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Ode to Kirihito, Part One

Ode To Kirihito, Part One
By Osamu Tezuka
Published by Vertical Inc.
Rated ages 16+


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Kirihito Osanai, a young doctor with a prestigious university hospital, is deeply engaged in the study of Monmow Disease, an endemic condition that has overtaken the remote village of Doggodale. The disease reshapes the skeleton of its victims until they resemble dog-like creatures, ultimately resulting in death. Though Kirihito’s superior, Dr. Tatsugaura, has banked his career on Monmow being caused by a contagious pathogen, Kirihito believes it is an organic disease–a belief shared by his old friend and colleague, Dr. Urabe.

Urged on by Dr. Tatsugaura, Kirihito reluctantly leaves home to spend a month researching the disease onsite in Doggodale–a trip from which he is not meant to return. Thanks to Dr. Tatsugaura’s machinations, not only do the villagers repeatedly attempt to kill him, Kirihito also contracts the disease. And when his research finally leads him to the truth about the condition’s origin, a frantic call home reveals that Dr. Tatsugaura has erased his identity from the hospital records, leaving him helpless in his beast-like state.

Unrecognizable and alone, Kirihito becomes caught up in a series of increasingly degrading experiences that lead him across much of Asia. Meanwhile, in an effort to discover what happened to his friend, Dr. Urabe begins to uncover the depth of Dr. Tatsugaura’s corruption, leading him to truths he’s not fully prepared to handle.

Ode to Kirihito explores man’s darkest and most primitive urges–not by way of those whose bodies have literally turned to beasts, but rather through the increasingly hideous impulses of men who remain outwardly “normal,” most of whom represent depravity in one sense or another. Even Dr. Urabe, whose professional loyalties remain untainted by ambition, is unable to rise above his ugliest desires, ultimately rendering him no more civilized than the corrupt establishment he eventually attempts to fight.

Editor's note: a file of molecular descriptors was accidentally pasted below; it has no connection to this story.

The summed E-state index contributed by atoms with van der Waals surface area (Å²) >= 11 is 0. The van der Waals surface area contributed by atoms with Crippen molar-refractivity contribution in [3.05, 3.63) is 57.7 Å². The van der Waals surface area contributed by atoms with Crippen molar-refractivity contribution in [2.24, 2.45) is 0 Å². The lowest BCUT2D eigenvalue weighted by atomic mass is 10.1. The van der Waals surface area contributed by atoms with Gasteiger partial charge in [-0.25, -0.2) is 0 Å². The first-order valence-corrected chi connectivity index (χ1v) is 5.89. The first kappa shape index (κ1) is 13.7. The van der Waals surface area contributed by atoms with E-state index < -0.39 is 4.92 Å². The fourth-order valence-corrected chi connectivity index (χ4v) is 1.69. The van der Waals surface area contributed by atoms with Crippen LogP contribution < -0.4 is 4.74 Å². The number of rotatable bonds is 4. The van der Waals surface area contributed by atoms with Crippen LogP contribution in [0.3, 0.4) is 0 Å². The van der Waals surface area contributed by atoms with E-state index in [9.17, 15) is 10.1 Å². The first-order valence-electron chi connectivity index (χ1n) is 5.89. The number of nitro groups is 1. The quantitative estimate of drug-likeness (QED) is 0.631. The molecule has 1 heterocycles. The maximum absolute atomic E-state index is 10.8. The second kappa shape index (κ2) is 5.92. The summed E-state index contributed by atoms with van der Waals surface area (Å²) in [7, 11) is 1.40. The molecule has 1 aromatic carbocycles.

Despite its undeniably somber tone, the series’ first volume is briskly paced and well-plotted, with brutally honest characterization and razor-sharp dialogue that goes a long way towards preventing the story’s messages from becoming irretrievably heavy-handed. What really brings it all together, however, is Tezuka’s artwork, which is wildly ambitious and (thankfully) just as successful.

There are two aspects of this series’ artwork that are particularly effective on an emotional level. First, the meticulous detail in Tezuka’s landscapes and backgrounds create what can only be described as a thick emotional tapestry–not just panel by panel but panel to panel. Tazuka uses shape and texture to cast emotion over multiple pages at a time, imposing cutting rain and angry teeth over the huddled curves of human agony, and lulling his characters (and his readers) into a sense of false comfort with the orderly flow of well-kept farmland.

Second, is the power of the series’ human imagery. A scene, for instance, in which a young nun with advanced Monmow is being displayed as a specimen to an auditorium full of physicians is so striking in its portrayal of her nobility in the face of unrelenting humiliation–her lone, proud figure standing against the sneering darkness–it easily moved me to tears. Tezuka’s artwork depicts both the cruelty and vulnerability of man with a combination of stark honesty and true compassion that makes it impossible to ignore either in favor of the other. His characters are both repulsive and sympathetic, often at the same time.

If these descriptions read as hyperbole, be assured that they are not. The quality of Tezuka’s imagery is truly this stunning, so much so that it’s difficult to return to other comics afterwards without feeling that something crucial has been lost. As lovely and emotionally resonant as much manga art can be, it is rare to find such rich visual storytelling in which the artwork and the narrative are so deeply merged.

Best of all, though Ode to Kirihito is artistically ambitious, it is also completely accessible. Readers intimidated by the author’s legendary status can rest easy in the knowledge that Tezuka is revered not just as a pioneer but as a powerful storyteller, and good storytelling is good storytelling, regardless of its origins.

Newly re-released by Vertical in two digestible volumes, Ode to Kirihito is a remarkable example of the power of sequential art.

Review copy provided by the publisher.

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